The Iron Fist Solution, รก la H&M: Make the customers temporarily happy by making and selling enormous amounts of low price-tag products of cheap quality. In this case, the cost of business operations is covered through the slivers of profit on each item sold, and multiplied by the tens and hundreds of thousands of items that are produced. With this solution, the brand needs to be able to sell directly through their own stores and the designer must have some kind of monopoly over materials and labor to keep the prices of the goods exceptionally low. This technique will destroy the competition, as long as the designer can continue running the business on minimum costs. However in the current environment, this is not a long term solution. The costs of materials and labor will go up as resources continue to run low, which is caused by the mass production of poor quality goods in the first place. At this point, the company is chasing its own tail, and even if  the company using the Iron Fist Strategy can hold out long enough to put the competition out of business, eventually they’ll put themselves out of business if they don’t innovate their process at some point so that they find a solution to materials shortages. The Velvet Glove Solution a.k.a. the Luxury Market Method: Invest in maintaining the appearance and allure of a “luxury brand” while selling a lot (although maybe not as much as an H&M) of lower cost product at “luxury” prices. Examples of this would be the Diors and Chanels of the world. This is the Iron Fist Solution seasoned with a little better quality and taste, and disguised by marketing that allows the brand to make a much higher mark-up on the sale of each item. Therefore, even if the brand is selling less items across the board, they make more for the operations budget on each item. So while we, the customers, equate Chanel with haute couture dresses and iconic tweed jackets, they’re making their money on selling patent leather (a.k.a. vinyl) shoes, handbags and perfume at exorbitant prices. This also destroys the competition, who can’t compete with the marketed “luxury” brand allure and history. While this solution may last for some time, provided consumers don’t get wise to the marketing schemes or lose their taste for “luxury,”  it again does not address the materials and labor cost increase issue, which eventually will cut into the marketing budget and over time might cause detriment to the brand. The Performance Solution: They keep the costs of products proportionate to the costs of materials and labor. This solution invests in manufacturing technology, textile engineering, and science to keep ahead of the curb. This would be the Patagonia’s of the world. In this solution, there is almost no competition, you create your own niche market, and through innovations, you gain customer loyalty. Be the only one to know where to get materials that are made of recycled or renewable resources, thus removing the dependency on natural materials costs and you have created a more sustainable future for your company. The Innovator’s Solution: There are always new designers and businesses springing up with a new way to do things. Whether it’s tackling marketing, design, or materials in new ways, this group of oddball fashion designers and indie-houses are thinking outside the box to drive consumer culture and the market out of the old ways. With the current media and market focusing on all things “green” and “socially responsible,” this new crop of innovative businesses are popping up to fill the hole in the market through the use of unthinkable techniques, collaborations, and technologies. Examples of these designers might be BioCouture, who creates leather jackets from tea film, Christopher Raeburn, who’s been known to use left over parachute material from the military to make windbreakers, or perhaps, Bright Young Things, whose marketing tactics appear to aim to convince people to buy less. While this growing “innovator” circle has not fully matured into well known designers in the mainstream, perhaps the mass market is not an innovative place to be if a designer is trying to plan for a future with fewer resources and fairly paid labor. However, these designers might just be the ones who ultimately find long term solutions to the current fashion crisis.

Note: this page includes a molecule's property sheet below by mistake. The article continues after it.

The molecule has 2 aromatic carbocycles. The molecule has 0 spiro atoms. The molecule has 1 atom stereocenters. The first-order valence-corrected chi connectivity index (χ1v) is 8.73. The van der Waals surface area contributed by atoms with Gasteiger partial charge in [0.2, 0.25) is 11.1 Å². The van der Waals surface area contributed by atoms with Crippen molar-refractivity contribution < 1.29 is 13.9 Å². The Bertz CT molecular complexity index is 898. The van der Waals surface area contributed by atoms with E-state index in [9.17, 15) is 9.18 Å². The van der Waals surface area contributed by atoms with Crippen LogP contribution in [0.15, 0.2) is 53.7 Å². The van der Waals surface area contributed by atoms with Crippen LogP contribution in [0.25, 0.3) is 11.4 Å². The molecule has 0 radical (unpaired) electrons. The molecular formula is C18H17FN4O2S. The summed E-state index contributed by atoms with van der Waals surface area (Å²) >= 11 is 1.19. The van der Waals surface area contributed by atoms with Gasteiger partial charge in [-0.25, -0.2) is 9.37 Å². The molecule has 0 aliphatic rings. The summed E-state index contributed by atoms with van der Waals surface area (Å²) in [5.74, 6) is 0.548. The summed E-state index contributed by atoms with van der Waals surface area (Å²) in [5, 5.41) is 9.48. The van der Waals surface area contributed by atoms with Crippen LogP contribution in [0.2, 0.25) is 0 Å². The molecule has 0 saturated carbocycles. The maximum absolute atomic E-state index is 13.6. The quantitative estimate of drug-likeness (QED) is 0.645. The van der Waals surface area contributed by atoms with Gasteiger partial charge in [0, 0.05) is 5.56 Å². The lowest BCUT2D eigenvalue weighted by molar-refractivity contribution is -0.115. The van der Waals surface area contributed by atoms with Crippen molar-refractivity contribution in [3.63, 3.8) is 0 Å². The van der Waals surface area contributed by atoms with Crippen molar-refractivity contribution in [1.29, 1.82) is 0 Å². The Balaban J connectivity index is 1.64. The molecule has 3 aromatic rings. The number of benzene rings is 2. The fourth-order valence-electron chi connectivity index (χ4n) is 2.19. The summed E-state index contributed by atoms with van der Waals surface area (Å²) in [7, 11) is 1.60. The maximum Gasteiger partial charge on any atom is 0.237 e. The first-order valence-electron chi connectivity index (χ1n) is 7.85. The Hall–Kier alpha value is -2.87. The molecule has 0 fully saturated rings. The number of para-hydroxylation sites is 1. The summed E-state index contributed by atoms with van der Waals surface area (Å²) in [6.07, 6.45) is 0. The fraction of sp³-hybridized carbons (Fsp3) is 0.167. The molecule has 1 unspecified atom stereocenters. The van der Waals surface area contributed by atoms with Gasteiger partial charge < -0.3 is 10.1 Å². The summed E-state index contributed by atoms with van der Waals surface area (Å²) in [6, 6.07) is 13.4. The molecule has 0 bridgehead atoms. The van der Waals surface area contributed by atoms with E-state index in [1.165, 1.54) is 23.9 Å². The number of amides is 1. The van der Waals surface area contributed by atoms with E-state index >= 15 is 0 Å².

With all that is going on in the world’s environment, markets, and economies, it is easy to despair. From the standpoint of a designer, who oversees enough of the business to understand how things work (or how things don’t work), it’s like watching the ship going down in slow motion.

From their mast heads, some of the biggest designers of our times seem to be doing just that. Perhaps they’re just on their way to becoming relics themselves, without enough knowledge to change the way that their industry works altogether. Well, not all of them.

Karl Lagerfeld
Karl Lagerfeld is living in his ivory tower which he’s built so high that he might be the only one left with his head just above the water in the end. Recently he was quoted by Vogue as saying, “I have a lot more sympathy for people who have to take the train to work every day. What a load of nonsense.”
Sympathy, eh? “Designers are artisans who are extremely privileged to have a poetic profession. They are not artists. We have to stop saying that they are,”  Lagerfeld adds.
He makes the job look easy. Meanwhile those designers who feel all of the responsibilities behind the job, have panic attacks or worse. But let us remember back in 1975, in the thick of building his career to the empire he now owns, he mentioned to The Observer Magazine his philosophy on his own work practices, “I am a sort of vampire, taking the blood of other people.” With this work ethic he has gone very far, leading some of the most powerful and influential fashion houses in the industry, producing billions of dollars worth of product, and making people on all corners of the planet thirst for a wide range of products on an unprecedented level. Perhaps he actually is the bug that bites.  But then again, according to him, he doesn’t even take himself seriously. It’s a wonder that the rest of the world considers him a fashion guru.
Editor’s Note: Due to sensitive circumstances, the author has asked us to use a pseudonym. We have honored the request in this case.